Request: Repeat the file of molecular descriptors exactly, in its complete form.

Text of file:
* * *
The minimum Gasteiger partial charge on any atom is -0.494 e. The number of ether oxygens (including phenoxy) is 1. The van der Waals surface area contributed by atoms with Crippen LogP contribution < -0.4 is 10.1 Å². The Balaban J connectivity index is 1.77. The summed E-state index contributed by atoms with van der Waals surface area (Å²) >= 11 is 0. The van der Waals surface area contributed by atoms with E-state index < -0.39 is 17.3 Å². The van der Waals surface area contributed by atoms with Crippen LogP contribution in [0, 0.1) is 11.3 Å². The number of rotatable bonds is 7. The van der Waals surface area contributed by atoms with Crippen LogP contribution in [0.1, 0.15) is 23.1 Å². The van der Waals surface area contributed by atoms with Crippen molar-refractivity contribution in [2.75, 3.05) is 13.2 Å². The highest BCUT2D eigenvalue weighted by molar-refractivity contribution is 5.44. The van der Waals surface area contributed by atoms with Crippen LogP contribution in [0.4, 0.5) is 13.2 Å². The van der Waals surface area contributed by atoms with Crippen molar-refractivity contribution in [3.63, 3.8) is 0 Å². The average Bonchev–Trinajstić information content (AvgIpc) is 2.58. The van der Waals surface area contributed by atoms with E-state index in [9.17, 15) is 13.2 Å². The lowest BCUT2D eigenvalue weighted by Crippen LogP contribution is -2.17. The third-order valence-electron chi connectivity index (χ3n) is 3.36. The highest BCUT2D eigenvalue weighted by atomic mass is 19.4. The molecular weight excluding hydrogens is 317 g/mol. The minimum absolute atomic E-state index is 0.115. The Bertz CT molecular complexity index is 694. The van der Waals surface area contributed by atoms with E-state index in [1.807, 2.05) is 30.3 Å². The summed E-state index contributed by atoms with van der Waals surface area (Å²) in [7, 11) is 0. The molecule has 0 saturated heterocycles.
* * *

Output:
The minimum Gasteiger partial charge on any atom is -0.494 e. The number of ether oxygens (including phenoxy) is 1. The van der Waals surface area contributed by atoms with Crippen LogP contribution < -0.4 is 10.1 Å². The Balaban J connectivity index is 1.77. The summed E-state index contributed by atoms with van der Waals surface area (Å²) >= 11 is 0. The van der Waals surface area contributed by atoms with E-state index < -0.39 is 17.3 Å². The van der Waals surface area contributed by atoms with Crippen LogP contribution in [0, 0.1) is 11.3 Å². The number of rotatable bonds is 7. The van der Waals surface area contributed by atoms with Crippen LogP contribution in [0.1, 0.15) is 23.1 Å². The van der Waals surface area contributed by atoms with Crippen molar-refractivity contribution in [2.75, 3.05) is 13.2 Å². The highest BCUT2D eigenvalue weighted by molar-refractivity contribution is 5.44. The van der Waals surface area contributed by atoms with Crippen LogP contribution in [0.4, 0.5) is 13.2 Å². The van der Waals surface area contributed by atoms with Crippen molar-refractivity contribution in [3.63, 3.8) is 0 Å². The average Bonchev–Trinajstić information content (AvgIpc) is 2.58. The van der Waals surface area contributed by atoms with E-state index in [9.17, 15) is 13.2 Å². The lowest BCUT2D eigenvalue weighted by Crippen LogP contribution is -2.17. The third-order valence-electron chi connectivity index (χ3n) is 3.36. The highest BCUT2D eigenvalue weighted by atomic mass is 19.4. The molecular weight excluding hydrogens is 317 g/mol. The minimum absolute atomic E-state index is 0.115. The Bertz CT molecular complexity index is 694. The van der Waals surface area contributed by atoms with E-state index in [1.807, 2.05) is 30.3 Å². The summed E-state index contributed by atoms with van der Waals surface area (Å²) in [7, 11) is 0. The molecule has 0 saturated heterocycles.